YouTube poised to expand movie offerings in bid to challenge Apple, Amazon
Google Inc.'s YouTube is poised to dramatically expand its on-demand movie rental service with films from several major Hollywood studios, a move that would position the online video giant to compete directly with Apple's iTunes and Amazon.com.
YouTube has reached agreement to offer movies from Sony Pictures Entertainment and Universal Pictures on the same day the movies are available on other on-demand services (often that's when the DVD is released), according to several people with knowledge of the situation. Warner Bros. also has agreed to participate, according to the Wrap, which first reported the YouTube deal.
Lionsgate already rents certain titles from its library through YouTube and is expected to soon offer newer films as well, according to a person familiar with the situation.
Other studios, including Paramount Pictures, 20th Century Fox and Walt Disney Studios, have declined to join the service because of concerns that YouTube's corporate parent, Google, has not done enough to deter online piracy, people familiar with the matter said. Paramount's corporate parent, Viacom, is embroiled in a copyright infringement suit against YouTube.
A YouTube spokesman issued a statement saying, "We've steadily been adding more and more titles since launching movies for rent on YouTube over a year ago and now have thousands of titles available. Outside of that, we don't comment on rumor, or speculation."
While YouTube will make the movies available to stream online for a limited rental period, consumers won't be able to purchase films and download them on a permanent basis under the current plans.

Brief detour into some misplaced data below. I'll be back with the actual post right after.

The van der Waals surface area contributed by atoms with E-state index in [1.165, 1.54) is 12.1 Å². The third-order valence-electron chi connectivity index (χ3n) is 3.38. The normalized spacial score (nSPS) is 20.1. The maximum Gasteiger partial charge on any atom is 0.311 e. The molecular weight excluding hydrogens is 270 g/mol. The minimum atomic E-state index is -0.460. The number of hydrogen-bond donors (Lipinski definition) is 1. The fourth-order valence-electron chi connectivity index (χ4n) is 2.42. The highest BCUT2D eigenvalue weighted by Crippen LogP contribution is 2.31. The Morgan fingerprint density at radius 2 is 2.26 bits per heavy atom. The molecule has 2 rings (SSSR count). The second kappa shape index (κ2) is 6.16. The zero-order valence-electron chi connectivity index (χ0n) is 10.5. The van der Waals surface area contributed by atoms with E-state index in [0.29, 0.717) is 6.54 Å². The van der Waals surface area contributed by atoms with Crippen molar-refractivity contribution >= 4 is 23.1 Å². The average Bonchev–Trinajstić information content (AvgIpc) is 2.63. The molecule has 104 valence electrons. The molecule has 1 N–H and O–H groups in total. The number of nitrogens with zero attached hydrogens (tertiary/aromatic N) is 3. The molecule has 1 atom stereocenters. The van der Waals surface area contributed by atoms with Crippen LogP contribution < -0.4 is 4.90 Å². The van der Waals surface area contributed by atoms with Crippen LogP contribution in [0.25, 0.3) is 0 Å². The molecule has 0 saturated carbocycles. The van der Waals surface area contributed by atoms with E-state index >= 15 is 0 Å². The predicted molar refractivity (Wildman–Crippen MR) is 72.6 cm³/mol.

YouTube, which rose to prominence on the popularity of user-created videos, has been looking to bolster its bottom line with more professionally created content. It has allocated $100 million to underwrite the cost of original programming, which would be organized into content "channels," according to people briefed on the matter.
The online video service garnered attention early last year when it began making movies from the 2009 and 2010 Sundance film festivals available for online rental. YouTube now offers a limited selection of pictures to rent via the service, including Weinstein Co.'s animated film "Hoodwinked" and MGM's "Hannibal Rising." Other films, such as director Ivan Reitman's 1984 comedy "Ghostbusters" and Morgan Spurlock's 2004 fast-food documentary "Super Size Me," can be watched free with commercials.
However, consumer interest in paying to watch the limited selection of movies on YouTube thus far has been very low, according to a knowledgeable person.
Google's dominant online video service has been in talks with Hollywood executives for more than a year, seeking to expand its on-demand offerings with newer fare. Studio executives hope YouTube's vast online audience of more than 143 million users can be enticed to rent newly released films -- especially since YouTube's video can be watched on countless portable devices. The studios are eager to bolster digital revenue to help offset declines in DVD sales.
-- Dawn C. Chmielewski
Times staff writer Ben Fritz contributed to this report.